## numpy.exp#

Calculate the exponential of all elements in the input array.

Parameters : **x** array_like

**out** ndarray, None, or tuple of ndarray and None, optional

A location into which the result is stored. If provided, it must have a shape that the inputs broadcast to. If not provided or None, a freshly-allocated array is returned. A tuple (possible only as a keyword argument) must have length equal to the number of outputs.

**where** array_like, optional

This condition is broadcast over the input. At locations where the condition is True, the *out* array will be set to the ufunc result. Elsewhere, the *out* array will retain its original value. Note that if an uninitialized *out* array is created via the default out=None , locations within it where the condition is False will remain uninitialized.

****kwargs**

For other keyword-only arguments, see the ufunc docs .

Returns : **out** ndarray or scalar

Output array, element-wise exponential of *x*. This is a scalar if *x* is a scalar.

Calculate exp(x) — 1 for all elements in the array.

Calculate 2**x for all elements in the array.

The irrational number e is also known as Euler’s number. It is approximately 2.718281, and is the base of the natural logarithm, ln (this means that, if \(x = \ln y = \log_e y\) , then \(e^x = y\) . For real input, exp(x) is always positive.

For complex arguments, x = a + ib , we can write \(e^x = e^a e^

## NumPy Exponential: Using the NumPy.exp() Function

In this tutorial, **you’ll learn how to use the NumPy exponential function, np.exp().** The function raises the Euler’s constant, e , to a given power. Because Euler’s constant has many practical applications in science, math, and deep learning, being able to work with this function in meaningful ways is an asset for any Python user!

By the end of this tutorial, you’ll have learned:

- What the np.exp() function does
- How to apply the function to a single value and to NumPy arrays
- How to use the function to graph exponential arrays

Table of Contents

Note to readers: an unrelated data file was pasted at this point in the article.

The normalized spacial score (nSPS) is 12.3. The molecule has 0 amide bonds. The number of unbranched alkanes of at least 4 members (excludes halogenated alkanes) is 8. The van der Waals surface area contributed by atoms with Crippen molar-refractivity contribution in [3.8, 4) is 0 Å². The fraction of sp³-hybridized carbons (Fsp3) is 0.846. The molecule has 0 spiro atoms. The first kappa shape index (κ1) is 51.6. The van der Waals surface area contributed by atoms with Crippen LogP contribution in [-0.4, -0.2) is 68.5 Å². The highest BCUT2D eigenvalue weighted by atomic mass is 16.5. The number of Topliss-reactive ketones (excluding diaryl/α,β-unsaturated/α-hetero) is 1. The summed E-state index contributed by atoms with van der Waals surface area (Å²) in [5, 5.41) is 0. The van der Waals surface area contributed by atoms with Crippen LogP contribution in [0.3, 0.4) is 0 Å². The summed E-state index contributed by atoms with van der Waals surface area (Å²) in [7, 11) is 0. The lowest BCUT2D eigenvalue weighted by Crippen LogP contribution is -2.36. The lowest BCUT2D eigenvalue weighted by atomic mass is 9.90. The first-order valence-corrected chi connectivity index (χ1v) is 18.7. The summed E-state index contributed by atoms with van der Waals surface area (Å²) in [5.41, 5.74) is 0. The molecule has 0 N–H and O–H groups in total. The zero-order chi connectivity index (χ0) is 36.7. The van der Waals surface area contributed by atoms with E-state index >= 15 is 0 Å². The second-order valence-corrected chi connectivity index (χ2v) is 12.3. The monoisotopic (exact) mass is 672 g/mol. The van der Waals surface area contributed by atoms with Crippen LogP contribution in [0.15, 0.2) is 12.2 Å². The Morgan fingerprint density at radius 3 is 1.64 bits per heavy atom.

### Understanding the np.exp() Function

The NumPy exp() function is used to calculate the exponential of all the elements in an array. This means that it raises the value of Euler’s constant, e , to the power all elements of an array, or a single element, passed into the function. Euler’s constant is roughly equal to 2.718 and has many practical applications such as calculating compound interest. To learn more about Euler’s constant in Python, check out my in-depth tutorial here.

The exponential function is commonly used in deep learning in the development of the sigmoid function. Let’s take a look at the function:

In most cases, you’ll see the function applied only with the x argument supplied. Let’s take a look at how we can run the function with a single value passed in:

The function call above is the same as calling e 1 . The real value of the function comes into play when its applied to entire arrays of numbers. This is what you’ll learn in the next section.

### How to Apply the np.exp() Function to a 2-Dimensional Array

In this section, you’ll learn how to apply the np.exp() function an array of numbers. Applying the function to an array works the same as applying it to a scalar, only that we pass in an array. Because numpy works array-wise, the function is applied to each element in that array.

Let’s take a look at an example:

In the example above, we use the np.arange() function to create the values from 1 through 5. We then pass this array into the np.exp() function to process each item.

The function also works for multi-dimensional arrays, as shown in the next section.

## Building basic functions with numpy

Numpy is the main package for scientific computing in Python. It is maintained by a large community (www.numpy.org). In this exercise you will learn several key numpy functions such as np.exp, np.log, and np.reshape. You will need to know how to use these functions for future assignments.